(Photo of STAR Academy students at Opelousas Junior High by Freddie Herpin)
BOBBY ARDOIN Editor/Consulting Writer
You won’t find any traditional desks in the STAR Academy classrooms at Opelousas Junior High or teachers delivering lectures to their students.
What you will discover instead, says OJHS eighth-grade student Mabree Kautz, are students that are motivated and working in small groups to solve hands-on problems presented by their instructor-facilitators.
Kautz and some of her classmates were present at the school Monday morning to describe their learning experiences as part of the STAR Academy project that is funneling $2 million in state grant money to help the District accelerate student performance at the school.
“It’s so exciting. You get to sit where we want and work each time with a different person and socially interact with them. It makes you want to come to school,” Kautz said as she guided a group of visitors through several of the eight classrooms that are part of the Academy program at OJHS.
Instead of textbooks, the STAR Academy pupils use computers to work on problem-solving groups.
In one of the eighth-grade science classrooms students were creating toothpaste from a sodium component. On the other side of the room, goldfish swam in an aquarium, while the nearby students were focused on computer-directed lessons.
School principal Chad Lemelle said that 156 seventh and eighth grade OJHS students are involved in the STAR Academy program.
Before being designated as a potential student, Lemelle said each of them was carefully vetted.
“We looked at the (state performance) scores and (students) diagnostic tests at the end of the year. Based on that information, we selected candidates for the Academy. The eighth graders we chose have been showing a lot of progress. We had to move some of the seventh graders around,” Lemelle added.
Several months into the initial year of the STAR Academy, Lemelle said he is encouraged with what he has seen.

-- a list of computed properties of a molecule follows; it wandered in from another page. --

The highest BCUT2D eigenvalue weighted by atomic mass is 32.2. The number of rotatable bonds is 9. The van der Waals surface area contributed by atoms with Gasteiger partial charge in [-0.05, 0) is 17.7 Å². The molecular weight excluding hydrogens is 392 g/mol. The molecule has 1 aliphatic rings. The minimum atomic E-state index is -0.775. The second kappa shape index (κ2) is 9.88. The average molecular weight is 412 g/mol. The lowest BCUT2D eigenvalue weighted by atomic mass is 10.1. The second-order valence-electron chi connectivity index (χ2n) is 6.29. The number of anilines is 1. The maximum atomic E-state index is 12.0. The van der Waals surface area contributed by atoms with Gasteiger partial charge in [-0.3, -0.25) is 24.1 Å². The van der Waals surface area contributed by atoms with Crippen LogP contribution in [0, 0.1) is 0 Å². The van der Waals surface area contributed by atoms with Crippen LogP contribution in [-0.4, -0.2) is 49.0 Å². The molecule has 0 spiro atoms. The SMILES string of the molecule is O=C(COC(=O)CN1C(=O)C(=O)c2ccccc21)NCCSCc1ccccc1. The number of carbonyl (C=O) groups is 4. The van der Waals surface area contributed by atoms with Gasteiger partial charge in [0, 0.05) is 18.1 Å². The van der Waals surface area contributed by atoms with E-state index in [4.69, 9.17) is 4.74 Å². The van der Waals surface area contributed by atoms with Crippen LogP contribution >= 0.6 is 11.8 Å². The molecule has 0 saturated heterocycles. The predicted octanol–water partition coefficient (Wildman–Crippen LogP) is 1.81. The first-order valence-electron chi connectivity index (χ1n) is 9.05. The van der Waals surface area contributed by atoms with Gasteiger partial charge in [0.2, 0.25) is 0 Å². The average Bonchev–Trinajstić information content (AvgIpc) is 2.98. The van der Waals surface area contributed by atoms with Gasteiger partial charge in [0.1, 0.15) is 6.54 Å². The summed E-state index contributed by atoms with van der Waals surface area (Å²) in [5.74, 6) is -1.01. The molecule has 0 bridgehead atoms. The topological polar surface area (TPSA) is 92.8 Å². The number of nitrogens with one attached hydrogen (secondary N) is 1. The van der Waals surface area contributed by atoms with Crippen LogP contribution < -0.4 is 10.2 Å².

“The kids are exposed to learning by working on projects and our teachers are more like facilitators. From the feedback I’m getting the kids who are in the program really love it,” Lemelle added.
During the summer, the STAR classrooms were converted for the divergent learning style. Students are seated at tables and have access to headphones which are connected to their computers.
STAR Academy subjects include science, math, English-Language Arts and social studies.
One of the objectives of classroom learning associated with the STAR classrooms is using real-world situations that can be experienced by the students.
In a social studies classroom facilitated by Georgia Edwards, students were examining aspects of the Lewis & Clark expedition of the then unexplored Northwest Territory. Students were being asked to define the purpose of the journey and its impact.
During a May presentation to School Board members, STAR Academy account executive Keith Brown said the District was identified by State Education Department officials as one which qualified for possible academic performance assistance.
On Monday Brown said the OJHS personnel participating in the STAR Academy spent three days in New Orleans undergoing training. The facilitators are assisted on a regular basis by Charone Babineaux.